Getting started with Eurorack can be a daunting proposition, both in terms of what and why, as well as the financial outlay. However, there are a few sure-fire ways to build a starter system capable of exceptional musicality, without breaking the bank.
This isn't a roundup of the best Eurorack modules (though we do have one of those!) but more of a guide to getting started with some affordable, versatile choices that will slot nicely into a modestly-sized set-up. The modules discussed here should work as a solid foundation for any rack or genre.
1. Bare bones
First off, before you get ordering your first modules, you need a case and a power supply. The dream may be a vast wall of modular but that’s prohibitively expensive for most, even when it’s empty. Try a skiff of around 104hp as a good starter size. Eowave make a great metal-bodied and powered model for just north of £200, suitable for housing and powering a decent number of modules.
The journey to developing a good first rig starts with some kind of sequencer or a clock but you’d make the best use of your money and space, with something like ALM’s Pamela’s Pro Workout. This module can be used as a clock, sequencer, a modulation source and much more. It doesn’t take a lot of room and is an incredibly capable and intuitive module that has found its way into a vast number of modularist’s collections. At £249, it isn’t the cheapest module, but don’t underestimate its capabilities and value for money.
2. Sound sources
Now is the time to get a sound source. There are endless options here but don’t let choice paralysis get in your way. Opt for a wavetable VCO and you generally give yourself more versatility which is good for your wallet and tonal palette.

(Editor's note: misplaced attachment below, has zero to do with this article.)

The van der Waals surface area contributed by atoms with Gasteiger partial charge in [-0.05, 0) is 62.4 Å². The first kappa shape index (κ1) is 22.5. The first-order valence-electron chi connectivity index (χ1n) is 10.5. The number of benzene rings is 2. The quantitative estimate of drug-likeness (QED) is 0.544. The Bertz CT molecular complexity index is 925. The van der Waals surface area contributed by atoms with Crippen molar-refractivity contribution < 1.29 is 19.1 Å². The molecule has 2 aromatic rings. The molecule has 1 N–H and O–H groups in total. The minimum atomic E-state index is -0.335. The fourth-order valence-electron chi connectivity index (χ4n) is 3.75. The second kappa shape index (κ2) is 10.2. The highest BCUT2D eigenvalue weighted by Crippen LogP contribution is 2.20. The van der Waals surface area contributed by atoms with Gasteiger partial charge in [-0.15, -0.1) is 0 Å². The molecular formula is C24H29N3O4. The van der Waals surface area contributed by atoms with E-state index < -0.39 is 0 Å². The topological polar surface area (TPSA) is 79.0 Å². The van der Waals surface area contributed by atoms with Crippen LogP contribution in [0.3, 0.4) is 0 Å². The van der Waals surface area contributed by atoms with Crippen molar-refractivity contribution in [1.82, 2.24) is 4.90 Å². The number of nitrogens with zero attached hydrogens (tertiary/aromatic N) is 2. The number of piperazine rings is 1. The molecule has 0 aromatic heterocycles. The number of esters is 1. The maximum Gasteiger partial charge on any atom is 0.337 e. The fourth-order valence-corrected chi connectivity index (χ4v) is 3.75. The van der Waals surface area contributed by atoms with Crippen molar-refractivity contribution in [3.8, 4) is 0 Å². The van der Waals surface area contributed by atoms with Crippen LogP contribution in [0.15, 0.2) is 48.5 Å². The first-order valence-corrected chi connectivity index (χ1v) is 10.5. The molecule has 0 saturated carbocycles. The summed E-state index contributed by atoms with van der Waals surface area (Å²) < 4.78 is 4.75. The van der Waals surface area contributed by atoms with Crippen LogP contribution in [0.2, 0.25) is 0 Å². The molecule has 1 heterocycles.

Erica Synth’s Pico VCO is only £98 and offers 32 different waves, covering all manner of shapes and styles, from classic analogue to FM and more. It’s tiny too, and an added bonus is that it can act as an LFO as well.
Speaking of LFOs, modulation is at the core of many a system, so finding a good source of musical motion is a great next step. There are loads of options but to keep the cost down, look at something like OCHD. At 4hp and £159 it’s a real winner: eight LFOs at varying rates, which can even modulate themselves, it’s one of those truly magical modules.
4. Take control
Once you start making noise and have some modulation in place you’ll need methods for controlling things. Eurorack users often say that you can’t have too many VCAs, so that should be next on your list. It’s well worth opting for a quad VCA, preferably with CV inputs, for true control over your patches. For this the Nano Modules Quad VCA is a fine choice. It’s only £155 and can act as a mixer too.
5. Make it personal
Now you can start to really make it your own, and shape your collection along the lines of your own personal musical style. Here are a few ideas to get you going. Samples are a great way of bringing a variety of sounds into your rig with one module.
Tiptop Audio’s simple One sample player is a small triggerable sample player, which you can load sounds into using micro SD cards. It only costs £159, so it’s good value. For another first creative option, which will also help a patch gel, reverbs are a great start. 2hp’s Verb is a neat little module and costs just £144.
6. Space saving
On which note, if you’re on a budget, or if space is limited then it’s worth considering an entire system comprised of tiny modules. Both 2hp and Erica Synth’s Pico ranges cover all the bases, cost relatively little and obviously take up almost no room. The only downsides are getting your hands in to adjust once patched, although you can space them out, and you don’t get things like multiple VCAs in one module.
7. Listening back
Finally, you need some way of listening and/or recording your new-found musical goodness. If all you need is to monitor your progress then ALM’s HPO headphone out is perfect at just £58 but if you want to go a step further then opt for the Befaco OUTPUT module. It’s £139 and offers ¼” outputs as well as some handy features for monitoring parts of your signal.
- Read more: How to design your perfect modular synth